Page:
Work all night. Party all day. Do both with Sons of Ken. A debut release from the literal sons of men named Ken, Work All Nite provides four tracks of sturdy EP goodness. Homegrown magic from Spike Burridge and Michael Moran pair nicely with rising tones, synthesizer bliss and an EP that implements artificial intelligence, well, intelligently. See? Art is not doomed because someone out there can keep whipping up trailers of a movie or programme in the vague style of Wes Anderson. It can also be used for detailing images of Margaret Thatcher, spinning decks more successfully than Poll Tax. Midjourney AI creates cover horrors, and Sons of Ken creates rhythm-ready delights with tongue-in-cheek themes that benefit listener and artist well.
Opener Work All Nite has that crisp groove quality to it, some latter-stage guitar work from Moran pulls it together nicely, while Burridge selects some robovox voice-changing undercurrents. Gorgeous stuff, lavishly put together and maintaining another titan, underground electronic release. Acid Klaus carried these strokes of electronic magnificence with characteristic charm on debut album Step On My Travelator and more recently You’re A Freak. Sons of Ken work just as laboriously as the underground Sheffield legend. Confidence is key and Work All Nite has an abundance of it. Little glitchy belters that come and go toward the end of that first track are nice touches, especially to those who have ground their way through a packet of coffee pods, labouring away and listening to nothing but LCD Soundsystem live sets as a way to maintain focus.
Maintaining focus is no big deal for Sons of Ken though, who continue their good form on harsh-hitting funk follow-up, This is The Payback. Their electronic dance styling utilises those clear funk foundations well, a well-maintained second track that turns up the heat. Lengthy wonders that not only sound good but keep the mixtures fresh and fulfilling, the longevity a treat rather than trouble. But like any good worker, Overtime is around the corner. Strikingly different to a track that shares most of its namesake with the EP title, and rightfully so. It soon flows into what is expected of a do-over, a reflection on a track which first ended five minutes ago. Good on them. They are just normal men, these Sons of Ken, yet their tracks are anything but the norm.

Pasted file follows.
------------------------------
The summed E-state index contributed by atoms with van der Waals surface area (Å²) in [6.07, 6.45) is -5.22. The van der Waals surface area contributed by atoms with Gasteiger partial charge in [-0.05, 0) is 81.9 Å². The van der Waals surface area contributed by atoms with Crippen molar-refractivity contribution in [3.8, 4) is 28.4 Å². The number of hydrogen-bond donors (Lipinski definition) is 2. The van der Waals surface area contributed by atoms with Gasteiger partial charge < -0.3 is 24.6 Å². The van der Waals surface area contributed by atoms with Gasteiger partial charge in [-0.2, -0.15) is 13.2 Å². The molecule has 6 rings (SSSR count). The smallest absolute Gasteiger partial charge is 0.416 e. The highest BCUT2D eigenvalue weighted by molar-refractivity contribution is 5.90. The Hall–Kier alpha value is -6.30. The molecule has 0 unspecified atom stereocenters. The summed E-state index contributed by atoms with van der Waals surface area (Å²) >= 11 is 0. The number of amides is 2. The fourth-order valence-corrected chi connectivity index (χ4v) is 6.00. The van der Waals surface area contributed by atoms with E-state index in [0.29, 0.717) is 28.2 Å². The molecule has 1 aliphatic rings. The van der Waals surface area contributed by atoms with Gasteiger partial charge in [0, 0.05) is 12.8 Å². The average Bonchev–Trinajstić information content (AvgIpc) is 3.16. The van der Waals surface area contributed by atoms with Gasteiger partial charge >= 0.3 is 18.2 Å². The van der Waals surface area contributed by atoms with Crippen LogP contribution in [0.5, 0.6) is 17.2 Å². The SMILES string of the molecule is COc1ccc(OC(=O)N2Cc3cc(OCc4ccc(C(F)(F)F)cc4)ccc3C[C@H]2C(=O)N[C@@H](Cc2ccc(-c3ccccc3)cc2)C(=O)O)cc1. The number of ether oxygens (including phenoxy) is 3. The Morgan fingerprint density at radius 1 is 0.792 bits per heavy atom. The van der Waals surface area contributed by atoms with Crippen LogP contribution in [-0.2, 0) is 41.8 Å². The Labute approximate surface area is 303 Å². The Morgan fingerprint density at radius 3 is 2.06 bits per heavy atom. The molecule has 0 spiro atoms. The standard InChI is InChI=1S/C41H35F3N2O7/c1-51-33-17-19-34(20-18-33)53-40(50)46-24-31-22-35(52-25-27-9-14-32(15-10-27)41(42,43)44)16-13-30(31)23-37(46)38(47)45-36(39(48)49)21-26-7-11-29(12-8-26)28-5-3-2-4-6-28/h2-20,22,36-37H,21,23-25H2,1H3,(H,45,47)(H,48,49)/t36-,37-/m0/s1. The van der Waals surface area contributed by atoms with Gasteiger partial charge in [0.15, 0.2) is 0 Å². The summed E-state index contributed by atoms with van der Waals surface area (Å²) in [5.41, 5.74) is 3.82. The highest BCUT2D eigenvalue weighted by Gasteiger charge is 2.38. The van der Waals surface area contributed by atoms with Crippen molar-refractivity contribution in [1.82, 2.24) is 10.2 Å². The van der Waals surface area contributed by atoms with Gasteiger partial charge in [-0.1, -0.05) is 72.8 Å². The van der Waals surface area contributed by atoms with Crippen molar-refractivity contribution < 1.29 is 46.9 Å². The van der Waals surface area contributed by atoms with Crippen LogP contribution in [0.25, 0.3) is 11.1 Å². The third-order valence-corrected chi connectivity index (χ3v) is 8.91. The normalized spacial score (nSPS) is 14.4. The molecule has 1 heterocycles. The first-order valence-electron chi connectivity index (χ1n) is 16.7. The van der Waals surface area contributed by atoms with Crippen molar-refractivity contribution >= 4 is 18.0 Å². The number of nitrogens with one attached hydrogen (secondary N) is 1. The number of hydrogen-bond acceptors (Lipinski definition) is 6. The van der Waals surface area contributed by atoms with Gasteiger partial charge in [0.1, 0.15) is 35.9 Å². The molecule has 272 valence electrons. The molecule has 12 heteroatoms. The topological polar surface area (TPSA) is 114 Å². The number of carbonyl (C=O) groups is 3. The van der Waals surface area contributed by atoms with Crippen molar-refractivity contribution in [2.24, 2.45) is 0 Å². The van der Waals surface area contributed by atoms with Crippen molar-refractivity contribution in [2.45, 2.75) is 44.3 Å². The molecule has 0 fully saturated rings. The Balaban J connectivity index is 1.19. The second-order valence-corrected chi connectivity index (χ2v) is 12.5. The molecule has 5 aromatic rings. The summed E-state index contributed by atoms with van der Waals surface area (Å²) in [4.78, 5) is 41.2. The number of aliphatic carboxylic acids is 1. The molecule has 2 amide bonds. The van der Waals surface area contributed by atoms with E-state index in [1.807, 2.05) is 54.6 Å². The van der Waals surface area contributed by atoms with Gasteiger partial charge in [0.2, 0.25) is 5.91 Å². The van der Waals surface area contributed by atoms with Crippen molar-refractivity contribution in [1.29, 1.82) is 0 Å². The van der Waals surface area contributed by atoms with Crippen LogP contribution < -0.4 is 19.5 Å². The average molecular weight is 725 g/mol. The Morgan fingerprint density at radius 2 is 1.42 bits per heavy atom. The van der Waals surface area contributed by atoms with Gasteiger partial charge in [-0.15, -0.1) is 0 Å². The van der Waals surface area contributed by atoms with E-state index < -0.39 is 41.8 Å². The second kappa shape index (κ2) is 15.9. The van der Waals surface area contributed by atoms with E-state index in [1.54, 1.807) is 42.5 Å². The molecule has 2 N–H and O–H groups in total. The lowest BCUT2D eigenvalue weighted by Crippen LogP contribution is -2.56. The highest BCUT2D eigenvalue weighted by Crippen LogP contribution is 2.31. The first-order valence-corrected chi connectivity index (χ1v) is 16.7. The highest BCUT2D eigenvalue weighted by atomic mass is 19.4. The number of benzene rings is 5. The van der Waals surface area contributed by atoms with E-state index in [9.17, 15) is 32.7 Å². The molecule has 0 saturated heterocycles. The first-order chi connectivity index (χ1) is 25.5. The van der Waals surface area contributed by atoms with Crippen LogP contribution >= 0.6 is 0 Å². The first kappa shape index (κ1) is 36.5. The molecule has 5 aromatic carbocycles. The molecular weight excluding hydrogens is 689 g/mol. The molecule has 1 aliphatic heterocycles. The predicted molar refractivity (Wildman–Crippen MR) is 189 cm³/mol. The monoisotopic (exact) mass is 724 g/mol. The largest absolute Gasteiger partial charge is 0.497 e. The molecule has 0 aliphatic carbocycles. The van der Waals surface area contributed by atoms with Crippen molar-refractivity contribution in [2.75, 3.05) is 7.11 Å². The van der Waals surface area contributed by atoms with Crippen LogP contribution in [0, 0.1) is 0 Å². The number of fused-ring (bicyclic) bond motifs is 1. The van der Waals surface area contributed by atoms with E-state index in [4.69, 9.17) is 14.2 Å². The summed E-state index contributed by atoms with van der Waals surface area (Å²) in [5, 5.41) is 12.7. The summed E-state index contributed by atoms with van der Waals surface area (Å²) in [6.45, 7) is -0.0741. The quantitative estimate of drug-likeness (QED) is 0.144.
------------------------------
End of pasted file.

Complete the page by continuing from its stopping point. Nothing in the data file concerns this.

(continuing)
Even with that tour de force trio, Big Wendy is wrapping things up. Here Comes Big Wendy, presumably no relation to Big Julie from Jarvis Cocker’s debut solo record, is a nice bow to tie around a strong EP. Sons of Ken utilise the most important tool of all, best of all, in that final track. An 808 synthesiser. Pockets where the track ascends, builds with gorgeous extravagance and never looks back. Boisterous and confident as the whines and cries of an explosive final chapter to Work All Nite rally forth, Sons of Ken capture their mood and tone with aplomb. Burridge on the 808 is masterful stuff, an absolute ascension of feeling, while Moran cuts through with essential keyboard work. All in all, the Sons of Ken have done themselves and their electronic-seeking audiences proud.